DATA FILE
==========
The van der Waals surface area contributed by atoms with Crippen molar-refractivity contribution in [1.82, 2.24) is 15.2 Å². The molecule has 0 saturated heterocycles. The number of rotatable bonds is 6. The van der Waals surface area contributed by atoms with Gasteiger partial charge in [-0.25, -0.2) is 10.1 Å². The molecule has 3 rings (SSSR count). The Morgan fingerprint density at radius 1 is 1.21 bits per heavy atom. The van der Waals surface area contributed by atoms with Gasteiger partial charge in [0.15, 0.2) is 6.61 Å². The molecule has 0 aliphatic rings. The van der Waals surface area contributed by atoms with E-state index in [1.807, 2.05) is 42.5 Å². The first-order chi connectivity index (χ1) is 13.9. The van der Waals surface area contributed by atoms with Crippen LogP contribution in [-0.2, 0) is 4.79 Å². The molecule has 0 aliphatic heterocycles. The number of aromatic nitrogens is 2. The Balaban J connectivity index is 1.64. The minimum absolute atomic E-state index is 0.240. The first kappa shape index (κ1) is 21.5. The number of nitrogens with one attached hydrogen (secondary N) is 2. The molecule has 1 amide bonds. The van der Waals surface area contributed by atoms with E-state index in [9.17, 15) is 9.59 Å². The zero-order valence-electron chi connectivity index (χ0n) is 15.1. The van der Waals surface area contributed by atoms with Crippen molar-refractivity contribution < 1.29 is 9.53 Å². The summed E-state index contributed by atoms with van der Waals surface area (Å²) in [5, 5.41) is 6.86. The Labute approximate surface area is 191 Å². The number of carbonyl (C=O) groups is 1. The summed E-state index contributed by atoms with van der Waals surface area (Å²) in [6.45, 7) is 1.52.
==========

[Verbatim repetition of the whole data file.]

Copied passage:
The van der Waals surface area contributed by atoms with Crippen molar-refractivity contribution in [1.82, 2.24) is 15.2 Å². The molecule has 0 saturated heterocycles. The number of rotatable bonds is 6. The van der Waals surface area contributed by atoms with Gasteiger partial charge in [-0.25, -0.2) is 10.1 Å². The molecule has 3 rings (SSSR count). The Morgan fingerprint density at radius 1 is 1.21 bits per heavy atom. The van der Waals surface area contributed by atoms with Gasteiger partial charge in [0.15, 0.2) is 6.61 Å². The molecule has 0 aliphatic rings. The van der Waals surface area contributed by atoms with E-state index in [1.807, 2.05) is 42.5 Å². The first-order chi connectivity index (χ1) is 13.9. The van der Waals surface area contributed by atoms with Crippen LogP contribution in [-0.2, 0) is 4.79 Å². The molecule has 0 aliphatic heterocycles. The number of aromatic nitrogens is 2. The Balaban J connectivity index is 1.64. The minimum absolute atomic E-state index is 0.240. The first kappa shape index (κ1) is 21.5. The number of nitrogens with one attached hydrogen (secondary N) is 2. The molecule has 1 amide bonds. The van der Waals surface area contributed by atoms with E-state index in [9.17, 15) is 9.59 Å². The zero-order valence-electron chi connectivity index (χ0n) is 15.1. The van der Waals surface area contributed by atoms with Crippen molar-refractivity contribution < 1.29 is 9.53 Å². The summed E-state index contributed by atoms with van der Waals surface area (Å²) in [5, 5.41) is 6.86. The Labute approximate surface area is 191 Å². The number of carbonyl (C=O) groups is 1. The summed E-state index contributed by atoms with van der Waals surface area (Å²) in [6.45, 7) is 1.52.